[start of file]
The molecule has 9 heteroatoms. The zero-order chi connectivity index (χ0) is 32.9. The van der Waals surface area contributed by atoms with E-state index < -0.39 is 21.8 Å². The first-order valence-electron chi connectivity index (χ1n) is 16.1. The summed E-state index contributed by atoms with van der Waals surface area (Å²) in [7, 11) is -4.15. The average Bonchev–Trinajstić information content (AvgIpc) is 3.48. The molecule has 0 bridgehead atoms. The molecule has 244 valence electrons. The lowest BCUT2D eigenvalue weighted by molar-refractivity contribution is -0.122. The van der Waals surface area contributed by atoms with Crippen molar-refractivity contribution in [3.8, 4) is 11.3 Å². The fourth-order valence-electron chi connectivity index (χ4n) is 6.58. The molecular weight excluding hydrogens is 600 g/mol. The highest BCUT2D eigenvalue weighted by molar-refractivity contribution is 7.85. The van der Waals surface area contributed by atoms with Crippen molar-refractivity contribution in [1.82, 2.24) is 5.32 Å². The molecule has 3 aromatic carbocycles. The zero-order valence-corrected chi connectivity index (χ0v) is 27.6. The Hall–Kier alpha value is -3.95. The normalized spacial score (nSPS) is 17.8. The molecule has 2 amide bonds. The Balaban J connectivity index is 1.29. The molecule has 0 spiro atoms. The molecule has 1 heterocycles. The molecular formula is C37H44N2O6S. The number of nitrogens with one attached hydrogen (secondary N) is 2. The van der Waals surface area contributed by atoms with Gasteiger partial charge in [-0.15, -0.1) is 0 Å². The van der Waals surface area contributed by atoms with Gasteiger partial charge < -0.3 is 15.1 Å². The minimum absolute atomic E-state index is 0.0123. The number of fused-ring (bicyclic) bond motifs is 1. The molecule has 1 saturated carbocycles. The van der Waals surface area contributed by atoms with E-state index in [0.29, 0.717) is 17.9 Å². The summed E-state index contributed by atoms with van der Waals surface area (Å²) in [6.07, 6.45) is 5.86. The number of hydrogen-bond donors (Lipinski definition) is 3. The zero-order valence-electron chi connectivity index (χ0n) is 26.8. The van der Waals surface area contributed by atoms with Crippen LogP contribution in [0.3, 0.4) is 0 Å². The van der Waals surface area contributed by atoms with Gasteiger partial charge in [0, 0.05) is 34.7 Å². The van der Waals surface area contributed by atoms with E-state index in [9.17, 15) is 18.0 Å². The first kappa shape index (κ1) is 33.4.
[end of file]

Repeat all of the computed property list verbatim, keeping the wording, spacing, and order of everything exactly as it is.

The molecule has 9 heteroatoms. The zero-order chi connectivity index (χ0) is 32.9. The van der Waals surface area contributed by atoms with E-state index < -0.39 is 21.8 Å². The first-order valence-electron chi connectivity index (χ1n) is 16.1. The summed E-state index contributed by atoms with van der Waals surface area (Å²) in [7, 11) is -4.15. The average Bonchev–Trinajstić information content (AvgIpc) is 3.48. The molecule has 0 bridgehead atoms. The molecule has 244 valence electrons. The lowest BCUT2D eigenvalue weighted by molar-refractivity contribution is -0.122. The van der Waals surface area contributed by atoms with Crippen molar-refractivity contribution in [3.8, 4) is 11.3 Å². The fourth-order valence-electron chi connectivity index (χ4n) is 6.58. The molecular weight excluding hydrogens is 600 g/mol. The highest BCUT2D eigenvalue weighted by molar-refractivity contribution is 7.85. The van der Waals surface area contributed by atoms with Crippen molar-refractivity contribution in [1.82, 2.24) is 5.32 Å². The molecule has 3 aromatic carbocycles. The zero-order valence-corrected chi connectivity index (χ0v) is 27.6. The Hall–Kier alpha value is -3.95. The normalized spacial score (nSPS) is 17.8. The molecule has 2 amide bonds. The Balaban J connectivity index is 1.29. The molecule has 0 spiro atoms. The molecule has 1 heterocycles. The molecular formula is C37H44N2O6S. The number of nitrogens with one attached hydrogen (secondary N) is 2. The van der Waals surface area contributed by atoms with Gasteiger partial charge in [-0.15, -0.1) is 0 Å². The van der Waals surface area contributed by atoms with Gasteiger partial charge < -0.3 is 15.1 Å². The minimum absolute atomic E-state index is 0.0123. The number of fused-ring (bicyclic) bond motifs is 1. The molecule has 1 saturated carbocycles. The van der Waals surface area contributed by atoms with E-state index in [0.29, 0.717) is 17.9 Å². The summed E-state index contributed by atoms with van der Waals surface area (Å²) in [6.07, 6.45) is 5.86. The number of hydrogen-bond donors (Lipinski definition) is 3. The zero-order valence-electron chi connectivity index (χ0n) is 26.8. The van der Waals surface area contributed by atoms with Crippen LogP contribution in [0.3, 0.4) is 0 Å². The van der Waals surface area contributed by atoms with Gasteiger partial charge in [0, 0.05) is 34.7 Å². The van der Waals surface area contributed by atoms with E-state index in [9.17, 15) is 18.0 Å². The first kappa shape index (κ1) is 33.4.